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Phi is a library for fluent functional programming in Python which includes a DSL + facilities to create libraries that integrate with it.

## Project description

# Phi
Phi library for functional programming in Python that intends to remove as much of the pain as possible from your functional programming experience in Python.

## Import
For demonstration purposes we will import right now everything we will need for the rest of the exercises like this
python
from phi.api import *

but you can also import just what you need from the phi module.

## Math-like Lambdas

#### Operators

Using the P object you can create quick lambdas using any operator. You can write things like

python
f = (P * 6) / (P + 2) #lambda x: (x * 6) / (x + 2)

assert f(2) == 3 # (2 * 6) / (2 + 2) == 12 / 4 == 3


where the expression for f is equivalent to

python
f = lambda x: (x * 6) / (x + 2)


#### getitem
You can also use the P object to create lambdas that access the items of a collection
python
f = P[0] + P[-1] #lambda x: x[0] + x[-1]

assert f([1,2,3,4]) == 5 #1 + 4 == 5


#### field access
If you want create lambdas that access the field of some entity you can use the Rec (for Record) object an call that field on it
python
from collections import namedtuple
Point = namedtuple('Point', ['x', 'y'])

f = Rec.x + Rec.y #lambda p: p.x + p.y

assert f(Point(3, 4)) == 7 #point.x + point.y == 3 + 4 == 7

#### method calling
If you want to create a lambda that calls the method of an object you use the Obj object and call that method on it with the parameters
python
f = Obj.upper() + ", " + Obj.lower() #lambda s: s.upper() + ", " + s.lower()

assert f("HEllo") == "HELLO, hello" # "HEllo".upper() + ", " + "HEllo".lower() == "HELLO" + ", " + "hello" == "HELLO, hello"

Here no parameters were needed but in general
python
f = Obj.some_method(arg1, arg2, ...) #lambda obj: obj.some_method(arg1, arg2, ...)

is equivalent to
python
f = lambda obj: obj.some_method(arg1, arg2, ...)

## Composition
#### >> and <<
You can use the >> operator to *forward* compose expressions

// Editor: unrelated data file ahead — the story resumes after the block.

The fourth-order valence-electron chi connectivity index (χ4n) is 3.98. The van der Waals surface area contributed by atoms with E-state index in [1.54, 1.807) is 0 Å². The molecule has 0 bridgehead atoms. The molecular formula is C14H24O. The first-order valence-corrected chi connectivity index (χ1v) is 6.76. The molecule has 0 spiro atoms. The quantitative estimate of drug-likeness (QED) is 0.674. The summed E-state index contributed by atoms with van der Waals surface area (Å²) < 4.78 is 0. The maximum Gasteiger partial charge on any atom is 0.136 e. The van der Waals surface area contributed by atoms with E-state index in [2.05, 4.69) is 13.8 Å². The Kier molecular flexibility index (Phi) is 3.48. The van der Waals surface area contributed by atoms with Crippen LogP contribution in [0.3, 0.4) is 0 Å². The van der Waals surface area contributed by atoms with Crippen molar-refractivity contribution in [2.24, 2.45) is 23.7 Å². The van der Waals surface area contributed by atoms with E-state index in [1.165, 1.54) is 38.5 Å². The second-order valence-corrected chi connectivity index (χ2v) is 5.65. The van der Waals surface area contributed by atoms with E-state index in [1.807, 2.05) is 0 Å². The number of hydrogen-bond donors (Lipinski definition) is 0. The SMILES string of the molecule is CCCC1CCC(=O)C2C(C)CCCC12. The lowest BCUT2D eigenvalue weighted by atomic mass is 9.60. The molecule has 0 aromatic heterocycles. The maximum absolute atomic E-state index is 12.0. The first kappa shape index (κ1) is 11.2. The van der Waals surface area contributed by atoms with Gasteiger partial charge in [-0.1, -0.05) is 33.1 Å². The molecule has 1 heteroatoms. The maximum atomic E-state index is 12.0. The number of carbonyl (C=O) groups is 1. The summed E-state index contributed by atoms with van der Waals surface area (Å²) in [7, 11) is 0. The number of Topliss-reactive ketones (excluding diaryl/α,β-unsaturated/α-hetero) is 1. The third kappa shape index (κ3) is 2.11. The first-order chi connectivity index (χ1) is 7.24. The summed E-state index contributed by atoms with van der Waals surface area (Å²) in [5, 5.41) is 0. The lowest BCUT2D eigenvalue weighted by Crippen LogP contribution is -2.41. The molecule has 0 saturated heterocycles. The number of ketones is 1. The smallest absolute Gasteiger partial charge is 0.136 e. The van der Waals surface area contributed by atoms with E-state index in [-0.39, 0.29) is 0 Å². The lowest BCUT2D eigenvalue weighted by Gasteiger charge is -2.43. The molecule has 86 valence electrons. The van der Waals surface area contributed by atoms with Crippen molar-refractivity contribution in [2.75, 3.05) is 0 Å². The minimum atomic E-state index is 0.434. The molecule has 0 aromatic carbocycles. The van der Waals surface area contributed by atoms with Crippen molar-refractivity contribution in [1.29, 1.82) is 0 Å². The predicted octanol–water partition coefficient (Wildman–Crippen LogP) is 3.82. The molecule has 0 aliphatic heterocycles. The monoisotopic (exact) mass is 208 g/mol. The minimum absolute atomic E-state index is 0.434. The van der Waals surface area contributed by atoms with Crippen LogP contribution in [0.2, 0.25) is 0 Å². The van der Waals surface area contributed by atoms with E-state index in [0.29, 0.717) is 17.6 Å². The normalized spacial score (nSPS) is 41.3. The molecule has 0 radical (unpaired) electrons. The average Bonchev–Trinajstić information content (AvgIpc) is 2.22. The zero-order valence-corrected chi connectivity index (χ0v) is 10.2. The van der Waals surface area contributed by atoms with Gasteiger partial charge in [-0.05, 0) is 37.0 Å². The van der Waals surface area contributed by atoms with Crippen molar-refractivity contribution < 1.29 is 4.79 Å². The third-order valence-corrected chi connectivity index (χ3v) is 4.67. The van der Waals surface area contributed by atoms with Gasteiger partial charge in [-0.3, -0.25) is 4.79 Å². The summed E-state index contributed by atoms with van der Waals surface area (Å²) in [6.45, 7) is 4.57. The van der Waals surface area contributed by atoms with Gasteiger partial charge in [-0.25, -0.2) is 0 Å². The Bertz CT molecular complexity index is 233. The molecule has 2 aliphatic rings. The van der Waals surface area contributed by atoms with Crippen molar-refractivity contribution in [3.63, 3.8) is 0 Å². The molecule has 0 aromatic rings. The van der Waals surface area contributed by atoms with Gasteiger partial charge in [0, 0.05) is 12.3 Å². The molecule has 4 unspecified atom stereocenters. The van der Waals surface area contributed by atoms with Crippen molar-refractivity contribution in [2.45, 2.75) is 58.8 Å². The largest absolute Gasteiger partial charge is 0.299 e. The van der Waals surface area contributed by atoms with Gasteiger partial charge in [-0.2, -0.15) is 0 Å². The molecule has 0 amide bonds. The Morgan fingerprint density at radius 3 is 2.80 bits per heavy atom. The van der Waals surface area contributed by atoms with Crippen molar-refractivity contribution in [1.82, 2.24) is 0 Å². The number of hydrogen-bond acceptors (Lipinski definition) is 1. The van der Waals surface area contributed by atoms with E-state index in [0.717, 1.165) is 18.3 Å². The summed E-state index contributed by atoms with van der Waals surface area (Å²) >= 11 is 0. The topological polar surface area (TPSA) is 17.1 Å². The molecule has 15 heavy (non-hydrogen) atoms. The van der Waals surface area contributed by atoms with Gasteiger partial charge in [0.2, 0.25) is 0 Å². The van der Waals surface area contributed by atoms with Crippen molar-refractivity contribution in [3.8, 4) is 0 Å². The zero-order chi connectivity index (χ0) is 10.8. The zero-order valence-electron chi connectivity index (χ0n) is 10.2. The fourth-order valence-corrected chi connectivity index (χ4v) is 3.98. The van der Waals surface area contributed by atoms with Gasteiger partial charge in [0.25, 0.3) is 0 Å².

python
f = P + 7 >> math.sqrt #executes left to right

assert f(2) == 3 # math.sqrt(2 + 7) == math.sqrt(9) == 3

This is preferred because it is more readable, but you can use the << to compose them *backwards* just like the mathematical definition of function composition

python
f = math.sqrt << P + 7 #executes right to left

assert f(2) == 3 # math.sqrt(2 + 7) == math.sqrt(9) == 3


#### Seq and Pipe
If you need to do a long or complex composition you can use Seq (for 'Sequence') instead of many chained >>

python
f = Seq(
str,
P + "00",
int,
math.sqrt
)

assert f(1) == 10 # sqrt(int("1" + "00")) == sqrt(100) == 10

If you want to create a composition and directly apply it to an initial value you can use Pipe

python
assert 10 == Pipe(
1, #input
str, # "1"
P + "00", # "1" + "00" == "100"
int, # 100
math.sqrt #sqrt(100) == 10
)


## Combinators
#### List, Tuple, Set, Dict
There are a couple of combinators like List, Tuple, Set, Dict that help you create compound functions that return the container types list, tuple, set and dict respectively. For example, you can pass List a couple of expressions to get a function that returns a list with the values of these functions

python
f = List( P + 1, P * 10 ) #lambda x: [ x +1, x * 10 ]

assert f(3) == [ 4, 30 ] # [ 3 + 1, 3 * 10 ] == [ 4, 30 ]

The same logic applies for Tuple and Set. With Dict you have to use keyword arguments

python
f = Dict( x = P + 1, y = P * 10 ) #lambda x: [ x +1, x * 10 ]

d = f(3)

assert d == { 'x': 4, 'y': 30 } # { 'x': 3 + 1, 'y': 3 * 10 } == { 'x': 4, 'y': 30 }
assert d.x == 4 #access d['x'] via field access as d.x
assert d.y == 30 #access d['y'] via field access as d.y

As you see, Dict returns a custom dict that also allows *field access*, this is useful because you can use it in combination with Rec.

#### State: Read and Write
Internally all these expressions are implemented in such a way that they not only pass their computed values but also pass a **state** dictionary between them in a functional manner. By reading from and writing to this state dictionary the Read and Write combinators can help you "save" the state of intermediate computations to read them later